“I totally feel cut off from France,” said Karim Yahiaoui, 15, who added that he had not left this suburb more than twice in the past year. Over the past few decades, the Muslim community in Vaulx-en-Velin has become increasingly insular. “Many people only believe their own values now, not those of the republic,” said Anne Dufaud, director of the Mission, a nonprofit organization. She has worked in the community for 20 years. When Mr. Hollande led a moment of silence across France last Thursday for the victims of the attacks, two students and a teacher at a local high school, who declined to be identified, said many students refused to stand.
Patrick Kahn, a manager at the International League Against Racism and Anti-Semitism in Lyon, who operates a weekly tolerance program in the schools of Vaulx-en-Velin, said simply, “The integration policy failed.”
“The suburbs were left behind in government planning, so they became segregated communities,” he explained. Fear of the authorities was already omnipresent, reflected in crude antipolice graffiti on many of the concrete housing complexes, which residents call “les cages de poulet,” or chicken coops.
The attacks only deepened concerns about racial profiling — already a common occurrence. One woman wearing an abaya said she had left the house only twice since the Charlie Hebdo attacks because she was afraid of the authorities.
Inside schools, students said there were already deep social divisions between Muslims and non-Muslims. One community leader said it was impossible to open a discussion about the Charlie Hebdo attacks without first explaining what satire, caricatures and freedom of expression were. Several teachers said their attempts to discuss the events had led to tense exchanges.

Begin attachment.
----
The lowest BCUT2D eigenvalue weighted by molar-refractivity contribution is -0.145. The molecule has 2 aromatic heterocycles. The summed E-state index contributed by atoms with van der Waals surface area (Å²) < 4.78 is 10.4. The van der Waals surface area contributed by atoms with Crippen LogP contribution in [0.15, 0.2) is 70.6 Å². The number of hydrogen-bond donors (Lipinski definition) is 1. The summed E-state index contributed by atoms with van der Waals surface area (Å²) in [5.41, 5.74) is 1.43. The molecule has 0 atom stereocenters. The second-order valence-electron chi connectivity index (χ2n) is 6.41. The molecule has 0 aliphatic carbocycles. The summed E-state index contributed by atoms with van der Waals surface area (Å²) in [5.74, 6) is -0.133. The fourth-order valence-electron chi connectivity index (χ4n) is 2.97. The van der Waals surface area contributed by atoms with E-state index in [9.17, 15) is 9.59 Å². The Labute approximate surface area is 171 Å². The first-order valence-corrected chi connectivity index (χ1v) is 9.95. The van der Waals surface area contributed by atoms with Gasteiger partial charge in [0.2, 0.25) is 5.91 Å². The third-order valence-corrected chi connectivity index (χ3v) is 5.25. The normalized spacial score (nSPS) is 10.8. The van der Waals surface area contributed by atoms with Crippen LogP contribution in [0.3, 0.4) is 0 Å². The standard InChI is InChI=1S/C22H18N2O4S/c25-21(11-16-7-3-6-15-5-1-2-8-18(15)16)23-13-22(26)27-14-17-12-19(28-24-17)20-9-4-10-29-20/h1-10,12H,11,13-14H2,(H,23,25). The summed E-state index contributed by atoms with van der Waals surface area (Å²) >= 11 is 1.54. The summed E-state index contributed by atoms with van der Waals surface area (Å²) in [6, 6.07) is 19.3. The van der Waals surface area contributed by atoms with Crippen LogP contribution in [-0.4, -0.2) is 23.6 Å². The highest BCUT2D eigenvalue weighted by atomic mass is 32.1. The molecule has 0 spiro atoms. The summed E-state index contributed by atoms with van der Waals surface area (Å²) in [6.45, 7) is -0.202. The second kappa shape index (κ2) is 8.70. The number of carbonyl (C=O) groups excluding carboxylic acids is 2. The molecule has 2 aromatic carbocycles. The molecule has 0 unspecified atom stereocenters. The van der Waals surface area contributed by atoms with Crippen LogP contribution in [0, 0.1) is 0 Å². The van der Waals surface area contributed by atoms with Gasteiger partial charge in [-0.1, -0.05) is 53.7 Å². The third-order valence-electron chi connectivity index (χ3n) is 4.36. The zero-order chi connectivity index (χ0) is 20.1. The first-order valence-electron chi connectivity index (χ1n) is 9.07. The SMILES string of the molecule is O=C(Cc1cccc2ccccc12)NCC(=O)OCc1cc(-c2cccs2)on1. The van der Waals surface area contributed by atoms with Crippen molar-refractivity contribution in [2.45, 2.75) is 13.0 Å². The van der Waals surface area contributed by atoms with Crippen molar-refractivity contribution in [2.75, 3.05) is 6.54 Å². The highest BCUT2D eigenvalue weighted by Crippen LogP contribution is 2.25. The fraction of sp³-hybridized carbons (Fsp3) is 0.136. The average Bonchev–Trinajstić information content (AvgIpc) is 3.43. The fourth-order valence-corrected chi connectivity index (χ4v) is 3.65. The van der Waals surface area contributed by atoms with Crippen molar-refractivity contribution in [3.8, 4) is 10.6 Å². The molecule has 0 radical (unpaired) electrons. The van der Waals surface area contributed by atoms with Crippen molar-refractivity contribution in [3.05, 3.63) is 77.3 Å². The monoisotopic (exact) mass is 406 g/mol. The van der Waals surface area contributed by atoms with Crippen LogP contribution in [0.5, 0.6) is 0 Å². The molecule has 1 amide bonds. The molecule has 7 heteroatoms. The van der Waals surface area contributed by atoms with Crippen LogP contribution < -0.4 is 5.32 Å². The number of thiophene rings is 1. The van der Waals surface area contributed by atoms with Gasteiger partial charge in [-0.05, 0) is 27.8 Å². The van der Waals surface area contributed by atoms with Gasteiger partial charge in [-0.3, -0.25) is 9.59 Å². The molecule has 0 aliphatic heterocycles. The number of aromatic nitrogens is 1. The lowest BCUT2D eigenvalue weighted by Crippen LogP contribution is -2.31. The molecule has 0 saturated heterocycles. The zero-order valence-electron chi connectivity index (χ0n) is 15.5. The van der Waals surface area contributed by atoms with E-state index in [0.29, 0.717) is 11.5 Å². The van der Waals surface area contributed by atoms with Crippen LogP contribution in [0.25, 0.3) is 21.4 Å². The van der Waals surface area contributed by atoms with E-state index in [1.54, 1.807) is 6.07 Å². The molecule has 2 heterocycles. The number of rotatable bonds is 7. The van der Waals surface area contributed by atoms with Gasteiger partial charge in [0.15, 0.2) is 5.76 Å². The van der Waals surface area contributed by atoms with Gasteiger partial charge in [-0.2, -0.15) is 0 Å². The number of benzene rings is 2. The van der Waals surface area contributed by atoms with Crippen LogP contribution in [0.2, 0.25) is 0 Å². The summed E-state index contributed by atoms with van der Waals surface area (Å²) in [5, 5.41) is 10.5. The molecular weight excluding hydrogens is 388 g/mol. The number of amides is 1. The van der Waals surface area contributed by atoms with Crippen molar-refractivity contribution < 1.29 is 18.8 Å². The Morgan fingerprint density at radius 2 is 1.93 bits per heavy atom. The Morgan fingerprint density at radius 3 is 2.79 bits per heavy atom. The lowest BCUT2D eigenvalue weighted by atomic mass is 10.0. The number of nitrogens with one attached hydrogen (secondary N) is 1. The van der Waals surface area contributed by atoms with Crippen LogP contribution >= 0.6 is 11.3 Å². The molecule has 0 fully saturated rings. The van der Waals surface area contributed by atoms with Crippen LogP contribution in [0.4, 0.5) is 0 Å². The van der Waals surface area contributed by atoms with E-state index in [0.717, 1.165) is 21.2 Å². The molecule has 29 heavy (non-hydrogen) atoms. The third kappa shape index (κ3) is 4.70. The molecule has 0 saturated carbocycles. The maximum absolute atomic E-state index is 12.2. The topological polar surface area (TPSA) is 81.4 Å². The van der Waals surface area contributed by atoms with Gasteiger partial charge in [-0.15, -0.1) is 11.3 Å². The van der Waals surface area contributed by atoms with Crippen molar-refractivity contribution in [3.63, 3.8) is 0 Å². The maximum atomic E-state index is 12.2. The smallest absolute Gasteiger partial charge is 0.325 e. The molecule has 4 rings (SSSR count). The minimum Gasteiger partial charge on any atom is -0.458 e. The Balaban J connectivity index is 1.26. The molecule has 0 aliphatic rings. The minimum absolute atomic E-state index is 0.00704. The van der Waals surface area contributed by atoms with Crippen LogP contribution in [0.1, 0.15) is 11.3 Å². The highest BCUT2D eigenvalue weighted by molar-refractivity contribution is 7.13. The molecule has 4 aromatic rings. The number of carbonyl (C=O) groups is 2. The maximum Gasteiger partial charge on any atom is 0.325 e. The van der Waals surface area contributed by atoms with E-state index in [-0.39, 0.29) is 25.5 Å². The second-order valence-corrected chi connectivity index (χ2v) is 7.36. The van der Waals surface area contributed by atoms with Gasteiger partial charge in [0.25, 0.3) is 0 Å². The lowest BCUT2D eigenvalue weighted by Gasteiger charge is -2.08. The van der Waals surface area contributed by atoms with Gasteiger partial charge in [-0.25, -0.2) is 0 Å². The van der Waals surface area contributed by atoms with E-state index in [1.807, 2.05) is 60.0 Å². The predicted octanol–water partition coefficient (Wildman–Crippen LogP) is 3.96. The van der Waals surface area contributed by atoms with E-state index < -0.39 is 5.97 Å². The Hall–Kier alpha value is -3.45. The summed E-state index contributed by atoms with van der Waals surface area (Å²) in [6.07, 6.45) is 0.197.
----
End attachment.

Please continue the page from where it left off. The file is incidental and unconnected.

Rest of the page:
“Schools reflect the society,” said Stéphane Gomez, general councilor and deputy mayor of Vaulx-en-Velin. Mr. Gomez is also a high school teacher in the region. “We have to talk about what has gone wrong and reopen the debates that we’ve been afraid to talk about for so long,” he said.
In Clichy-sous-Bois, residents said such a debate would have to include a hard look at the economic and social segregation that has defined France’s banlieues decade after decade.
“We need to give people ways to succeed,” said Mohamed Mokkadem, 37, who runs a trucking company, SKL Transports.
Mr. Mokkadem had tried, to no avail, to buy a copy of the latest Charlie Hebdo that hit newsstands on Wednesday. He said he was curious to see close-up the new depiction of the Prophet Muhammad on the cover.
Conditions were already bleak in his neighborhood even before the killings, he said, and now, more than ever, he wanted to send a pointed message to the government and the country.
“What we are asking for is to be respected according to our worth,” he said. “The message, quite simply, is to be regarded as truly French.”